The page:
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Progressing rehabilitation after injury: consider the ‘control-chaos continuum’
  1. Matt Taberner1,2,
  2. Tom Allen3,
  3. Daniel Dylan Cohen4
  1. 1 Performance Department, Everton Football Club, Liverpool, UK
  2. 2 School of Sport and Exercise Sciences, Liverpool John Moores University, Liverpool, Merseyside, UK
  3. 3 Performance and Research Department, Arsenal Football Club, London, UK
  4. 4 Faculty of Health Sciences, University of Santander, Bucaramanga, Colombia
  1. Correspondence to Matt Taberner, Performance Department, Everton Football Club, Liverpool L26 3UE, UK; matt.taberner{at}evertonfc.com

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Introduction

Early reintegration to training and match play following injury increases the risk of reinjury. However, having key players available benefits the team.1 Practitioners must balance these two components of the return to sport (RTS) process, combining evidence and clinical experience to estimate this risk, then plan and adapt RTS accordingly.1 Quantifying and monitoring training load is key in guiding this process while managing reinjury risk,2–4 and global positioning systems (GPS) provide a valid measure of external running loads.5 However, as practitioners, we should focus on both quantitative aspects of running load progression and qualitative characteristics of movement in competition. This includes highly variable, spontaneous and unanticipated movements (the conditions of ‘chaos’) reflecting the unpredictable nature of the sport.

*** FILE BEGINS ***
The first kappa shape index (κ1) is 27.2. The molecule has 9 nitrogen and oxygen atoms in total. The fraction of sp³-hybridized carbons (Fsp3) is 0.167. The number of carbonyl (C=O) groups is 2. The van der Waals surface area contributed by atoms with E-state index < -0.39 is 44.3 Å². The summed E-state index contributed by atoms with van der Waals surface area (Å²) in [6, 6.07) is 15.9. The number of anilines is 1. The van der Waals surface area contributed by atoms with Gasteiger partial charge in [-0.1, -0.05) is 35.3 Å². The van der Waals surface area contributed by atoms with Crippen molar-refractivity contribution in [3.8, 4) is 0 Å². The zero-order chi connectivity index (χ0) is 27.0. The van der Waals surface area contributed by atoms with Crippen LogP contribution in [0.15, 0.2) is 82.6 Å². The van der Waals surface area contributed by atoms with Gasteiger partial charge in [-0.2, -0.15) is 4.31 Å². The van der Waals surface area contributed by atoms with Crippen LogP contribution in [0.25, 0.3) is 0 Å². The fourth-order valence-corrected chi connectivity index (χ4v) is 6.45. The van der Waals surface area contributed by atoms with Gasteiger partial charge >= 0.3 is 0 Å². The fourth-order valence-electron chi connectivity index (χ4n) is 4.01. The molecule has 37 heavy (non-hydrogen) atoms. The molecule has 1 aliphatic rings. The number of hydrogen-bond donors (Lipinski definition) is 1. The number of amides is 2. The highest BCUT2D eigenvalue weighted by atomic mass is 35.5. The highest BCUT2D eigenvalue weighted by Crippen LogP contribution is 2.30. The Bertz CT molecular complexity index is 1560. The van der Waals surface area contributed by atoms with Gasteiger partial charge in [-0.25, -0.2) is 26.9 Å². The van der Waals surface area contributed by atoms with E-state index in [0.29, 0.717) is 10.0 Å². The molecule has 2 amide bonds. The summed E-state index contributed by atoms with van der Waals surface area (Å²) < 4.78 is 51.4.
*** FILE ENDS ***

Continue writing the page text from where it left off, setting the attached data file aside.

In this editorial, we present the ‘control-chaos continuum’ (CCC) (figure 1), interlinking GPS variables, while progressively incorporating greater perceptual and reactive neurocognitive challenges.6 7 This framework moves from high control to high chaos, and is based on more than a decade of rehabilitation and RTS in the demanding setting of English Premier League football.

Figure 1

Return to sport framework - the control-chaos continuum. Control=high level of structure on behaviour/actions/movement, that is, controlled situation. Chaos=unpredictable behaviour/actions/movement, as to appear random/reactive, that is, chaotic situation. Green represents high control (low intensity) moving towards high chaos (high intensity). Model can be adjusted according to specific injury diagnosis, estimated tissue healing times and expected return to training. Acc/Dec Magnitude =rate of change in velocity, for example, 3 ms−2.**Game load adjustable dependent on injury type/severity. ACC, accelerations; BW, bodyweight; COD, change of direction; DEC, decelerations; Exp-D, explosive distance (accelerating/decelerating from 2 to 4 ms−1 <1 s); HSR, high-speed running (>5.5 ms−1); MS, maximal speed; MAXHR, maximal heart rate; PR, passive recovery; SPR, sprint distance (>7 ms−1); TD, total distance.

The control-chaos continuum

Using retrospective player chronic running loads (GPS) in …

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